That's the basic. You can add crumbled bacon or chopped smoked sausage; you can cook crumbled bulk sausage before cooking the vegetables and use the fat instead of some of the butter; you can add a pint of chopped oysters and use the juice to replace some broth; you can substitute crumbled cornbread for half or more of the breadcrumbs - to which sausage, chopped tart apple and crumbled cooked chestnuts will be added to mine this year; you can add sautéed mushrooms. You can also vary the relative amounts of onion and/or celery, or any other ingredient, just as long as everything blends together and it isn't soupy.
I was always a stalwart in-the-bird stuffer - I was raised with that, and my grandma always had one turkey stuffed with plain dressing and one with oyster - but now I use just a cup or two stuffed under the breast skin to flavor and insulate the white meat so that it cooks at about the same rate as the dark. The rest goes in a buttered baking dish and is cooked separately. The best reason for this is that the carcass gets broken up and used for broth, and the least amount of starch in the broth will cloud it and make it susceptible to spoilage. It's almost impossible, I've found, to wash every little bit of clinging stuffing out of a rib cage, and I'm washing out valuable bits of flavorful goo in the process besides.
Our family, tried-and-true, never fail dressing:
For about a 12 pound bird…
4 cups dried white bread crumbs
8 cups crumbled cornbread
1 cup butter
¾ cup finely chopped onion
1 ½ cups chopped celery, stalks and leaves
3 teaspoons salt
1 teaspoon pepper
3 tablespoons poultry seasoning
2 teaspoons sage
6 or so cups of chicken (or turkey) broth
In heavy skillet melt butter and saute onion and celery until transluscent. Add seasonings. Throw about 2-3 cups of the crumbs into the vegetables, and mix well, then add this mixture back to the rest of the crumbs and mix well again. Add broth until about the consistency of cake or cornbread batter. Bake 1 hour with turkey (about 350-375 degrees.) I bake in a separate, greased 9x13 pan.
This is a classic Southern recipe that's been made in my family for at least three generations. Do not use a cornbread mix or packaged bread cubes. A 9' skillet of cornbread is about 8 cups -- use bacon grease and buttermilk to make the cornbread. Stale bread torn to bits can be used or even better stale biscuits. I also make a semi-homemade broth by adding turkey wings and giblets to store bought chicken broth and simmering them together. *make plenty of broth and use some to make your gravy.) Sometimes I add part of the wing meat to the dressing. Moisture is a big key to the recipe as noted above -- you want it pretty soupy. And I add the herbs by the tablespoon, as we like a good sage flavor. (Look at the ingredients on the poultry seasoning bottle -- sage, parsley, rosemary, thyme, marjoram, black pepper -- and grind your own in proportions you like.) Usually I roast the turkey first, and as it's resting, cook the dressing in the oven at 425 for about 45 minutes or until the dressing is set in the middle. Goodness, I'm getting hungry just thinking about it. Hope you try this out!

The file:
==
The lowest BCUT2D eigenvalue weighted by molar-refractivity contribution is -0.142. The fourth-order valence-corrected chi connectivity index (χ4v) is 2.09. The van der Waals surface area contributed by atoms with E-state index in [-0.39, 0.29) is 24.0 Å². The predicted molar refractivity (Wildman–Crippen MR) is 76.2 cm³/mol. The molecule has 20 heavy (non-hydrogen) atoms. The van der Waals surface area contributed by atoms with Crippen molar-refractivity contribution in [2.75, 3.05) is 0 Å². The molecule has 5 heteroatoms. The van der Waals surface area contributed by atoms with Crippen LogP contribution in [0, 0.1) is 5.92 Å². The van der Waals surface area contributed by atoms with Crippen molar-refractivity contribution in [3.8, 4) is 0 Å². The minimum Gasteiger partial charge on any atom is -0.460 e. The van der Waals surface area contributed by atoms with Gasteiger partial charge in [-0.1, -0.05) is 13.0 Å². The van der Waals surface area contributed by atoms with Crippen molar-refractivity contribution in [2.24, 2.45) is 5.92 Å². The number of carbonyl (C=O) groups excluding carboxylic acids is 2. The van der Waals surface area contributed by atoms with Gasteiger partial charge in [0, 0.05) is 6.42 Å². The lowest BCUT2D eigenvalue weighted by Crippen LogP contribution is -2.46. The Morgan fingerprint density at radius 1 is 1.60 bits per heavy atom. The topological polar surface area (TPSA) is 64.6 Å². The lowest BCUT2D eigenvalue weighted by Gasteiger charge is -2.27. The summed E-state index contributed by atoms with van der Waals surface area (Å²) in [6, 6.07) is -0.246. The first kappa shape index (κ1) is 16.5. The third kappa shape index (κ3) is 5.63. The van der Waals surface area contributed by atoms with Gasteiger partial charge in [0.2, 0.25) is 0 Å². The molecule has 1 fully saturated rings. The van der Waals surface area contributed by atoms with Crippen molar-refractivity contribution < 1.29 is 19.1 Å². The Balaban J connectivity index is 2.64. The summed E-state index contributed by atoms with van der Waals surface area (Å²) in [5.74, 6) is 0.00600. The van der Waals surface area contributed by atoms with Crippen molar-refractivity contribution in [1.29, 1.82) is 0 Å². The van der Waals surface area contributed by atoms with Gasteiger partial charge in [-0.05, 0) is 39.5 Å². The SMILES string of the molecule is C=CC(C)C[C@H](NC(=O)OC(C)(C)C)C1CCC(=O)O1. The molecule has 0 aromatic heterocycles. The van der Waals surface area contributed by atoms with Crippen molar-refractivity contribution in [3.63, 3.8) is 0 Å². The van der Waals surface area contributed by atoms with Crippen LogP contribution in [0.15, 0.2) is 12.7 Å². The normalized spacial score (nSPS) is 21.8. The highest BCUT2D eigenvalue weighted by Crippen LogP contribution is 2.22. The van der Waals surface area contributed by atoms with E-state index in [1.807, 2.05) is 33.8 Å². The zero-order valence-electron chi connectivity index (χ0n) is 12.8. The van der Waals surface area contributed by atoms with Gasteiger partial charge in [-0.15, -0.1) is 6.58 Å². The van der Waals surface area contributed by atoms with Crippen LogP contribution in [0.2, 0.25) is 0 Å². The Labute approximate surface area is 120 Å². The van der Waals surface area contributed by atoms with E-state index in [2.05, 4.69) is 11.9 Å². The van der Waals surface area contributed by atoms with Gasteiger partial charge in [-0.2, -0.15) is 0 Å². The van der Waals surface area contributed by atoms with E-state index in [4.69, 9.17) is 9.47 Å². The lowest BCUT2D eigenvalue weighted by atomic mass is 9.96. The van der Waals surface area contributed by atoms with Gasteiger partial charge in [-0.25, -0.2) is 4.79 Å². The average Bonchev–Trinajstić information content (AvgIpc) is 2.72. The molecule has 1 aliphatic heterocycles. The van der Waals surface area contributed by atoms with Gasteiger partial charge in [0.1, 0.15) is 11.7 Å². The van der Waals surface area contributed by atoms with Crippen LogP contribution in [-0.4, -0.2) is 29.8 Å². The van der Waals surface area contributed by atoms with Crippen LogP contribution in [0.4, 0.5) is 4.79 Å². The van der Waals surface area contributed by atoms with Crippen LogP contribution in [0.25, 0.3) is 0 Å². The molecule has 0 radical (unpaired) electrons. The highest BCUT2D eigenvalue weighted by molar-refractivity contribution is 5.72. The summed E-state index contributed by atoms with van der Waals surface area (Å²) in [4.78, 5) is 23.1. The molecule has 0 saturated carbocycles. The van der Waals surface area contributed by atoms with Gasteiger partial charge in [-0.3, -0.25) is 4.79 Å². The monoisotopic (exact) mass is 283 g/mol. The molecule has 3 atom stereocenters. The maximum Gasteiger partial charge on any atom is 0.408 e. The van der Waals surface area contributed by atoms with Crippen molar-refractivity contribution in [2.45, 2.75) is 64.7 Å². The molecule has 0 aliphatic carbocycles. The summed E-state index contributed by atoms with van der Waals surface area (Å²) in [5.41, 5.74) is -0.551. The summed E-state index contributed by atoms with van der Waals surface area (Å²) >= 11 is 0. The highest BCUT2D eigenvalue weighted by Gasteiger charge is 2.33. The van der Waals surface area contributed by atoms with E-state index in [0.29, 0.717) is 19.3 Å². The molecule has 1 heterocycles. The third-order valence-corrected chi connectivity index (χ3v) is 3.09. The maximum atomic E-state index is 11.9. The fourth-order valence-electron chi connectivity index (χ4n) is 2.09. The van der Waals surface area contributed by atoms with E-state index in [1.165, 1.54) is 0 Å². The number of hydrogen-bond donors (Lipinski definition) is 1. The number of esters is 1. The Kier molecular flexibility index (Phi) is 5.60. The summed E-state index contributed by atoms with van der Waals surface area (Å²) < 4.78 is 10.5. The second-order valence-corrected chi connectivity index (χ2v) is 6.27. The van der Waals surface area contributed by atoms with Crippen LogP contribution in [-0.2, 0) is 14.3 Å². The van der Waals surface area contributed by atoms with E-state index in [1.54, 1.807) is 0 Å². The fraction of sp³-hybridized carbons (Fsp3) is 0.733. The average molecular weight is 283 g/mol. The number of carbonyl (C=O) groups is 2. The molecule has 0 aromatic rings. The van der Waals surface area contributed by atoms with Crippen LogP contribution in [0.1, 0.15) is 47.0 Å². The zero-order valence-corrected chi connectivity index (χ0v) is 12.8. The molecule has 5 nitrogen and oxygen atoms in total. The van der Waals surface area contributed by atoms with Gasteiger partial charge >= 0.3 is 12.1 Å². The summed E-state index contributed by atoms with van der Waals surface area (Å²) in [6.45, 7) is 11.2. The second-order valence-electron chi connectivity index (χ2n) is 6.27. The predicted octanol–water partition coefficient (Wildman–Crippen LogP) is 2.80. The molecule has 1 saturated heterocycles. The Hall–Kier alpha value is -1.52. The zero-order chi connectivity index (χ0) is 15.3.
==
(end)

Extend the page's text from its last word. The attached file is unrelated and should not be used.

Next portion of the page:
This was an instant family heirloom!
1 bag pre-made stuffing (I like Arnold's Cornbread)
1 lb breakfast sausage
1 cup chicken/turkey broth (unless you're cooking it in the bird, which I don't)
1/2 cup dry vermouth
1 cup chopped celery
1 cup chopped mushrooms
1 cup chopped onions (I occasionally use leeks)
2 lightly beaten eggs
1/2 cup cream
1 stick butter
Brown sausage. Saute mushroom, celery and onions in stick of butter. Add all of this to stuffing mix, then add vermouth and broth, stir, then add eggs and cream, and toss lightly.
I bake it in the oven for 20-30 minutes after the bird comes out.
The last year or two I've ditched the Arnolds stuffing mix, and instead making a pan of Jiffy cornbread plus some old challah bread which I toast a bit, then chop roughly. Also getting into fennel instead of celery and shallots in addition the the onions/leeks. I can never leave well enough alone!